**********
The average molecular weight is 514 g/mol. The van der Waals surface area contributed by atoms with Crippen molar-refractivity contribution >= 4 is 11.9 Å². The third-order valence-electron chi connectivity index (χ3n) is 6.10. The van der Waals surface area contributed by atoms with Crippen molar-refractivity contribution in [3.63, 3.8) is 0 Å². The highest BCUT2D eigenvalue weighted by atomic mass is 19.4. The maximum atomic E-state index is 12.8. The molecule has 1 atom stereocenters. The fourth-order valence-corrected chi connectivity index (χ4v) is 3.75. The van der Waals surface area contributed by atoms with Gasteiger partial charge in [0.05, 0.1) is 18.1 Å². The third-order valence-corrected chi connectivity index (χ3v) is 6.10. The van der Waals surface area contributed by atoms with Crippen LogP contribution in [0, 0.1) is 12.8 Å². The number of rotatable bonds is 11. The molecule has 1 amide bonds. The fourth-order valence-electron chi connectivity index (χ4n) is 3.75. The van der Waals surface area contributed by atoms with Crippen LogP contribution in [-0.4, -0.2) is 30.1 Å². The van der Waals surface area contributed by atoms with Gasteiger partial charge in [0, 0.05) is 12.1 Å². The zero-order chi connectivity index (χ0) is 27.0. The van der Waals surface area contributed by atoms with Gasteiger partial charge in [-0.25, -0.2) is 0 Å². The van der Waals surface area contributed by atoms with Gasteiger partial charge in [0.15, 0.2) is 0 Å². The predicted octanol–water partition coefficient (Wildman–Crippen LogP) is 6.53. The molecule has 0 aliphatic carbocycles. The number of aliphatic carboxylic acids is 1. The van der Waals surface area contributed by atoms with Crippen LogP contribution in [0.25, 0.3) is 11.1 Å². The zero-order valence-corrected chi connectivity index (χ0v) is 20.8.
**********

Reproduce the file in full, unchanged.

The average molecular weight is 514 g/mol. The van der Waals surface area contributed by atoms with Crippen molar-refractivity contribution >= 4 is 11.9 Å². The third-order valence-electron chi connectivity index (χ3n) is 6.10. The van der Waals surface area contributed by atoms with Crippen molar-refractivity contribution in [3.63, 3.8) is 0 Å². The highest BCUT2D eigenvalue weighted by atomic mass is 19.4. The maximum atomic E-state index is 12.8. The molecule has 1 atom stereocenters. The fourth-order valence-corrected chi connectivity index (χ4v) is 3.75. The van der Waals surface area contributed by atoms with Gasteiger partial charge in [0.05, 0.1) is 18.1 Å². The third-order valence-corrected chi connectivity index (χ3v) is 6.10. The van der Waals surface area contributed by atoms with Crippen LogP contribution in [0, 0.1) is 12.8 Å². The number of rotatable bonds is 11. The molecule has 1 amide bonds. The fourth-order valence-electron chi connectivity index (χ4n) is 3.75. The van der Waals surface area contributed by atoms with Crippen LogP contribution in [-0.4, -0.2) is 30.1 Å². The van der Waals surface area contributed by atoms with Gasteiger partial charge in [0, 0.05) is 12.1 Å². The zero-order chi connectivity index (χ0) is 27.0. The van der Waals surface area contributed by atoms with Gasteiger partial charge in [-0.25, -0.2) is 0 Å². The van der Waals surface area contributed by atoms with Gasteiger partial charge in [0.15, 0.2) is 0 Å². The predicted octanol–water partition coefficient (Wildman–Crippen LogP) is 6.53. The molecule has 0 aliphatic carbocycles. The number of aliphatic carboxylic acids is 1. The van der Waals surface area contributed by atoms with Crippen LogP contribution in [0.25, 0.3) is 11.1 Å². The zero-order valence-corrected chi connectivity index (χ0v) is 20.8.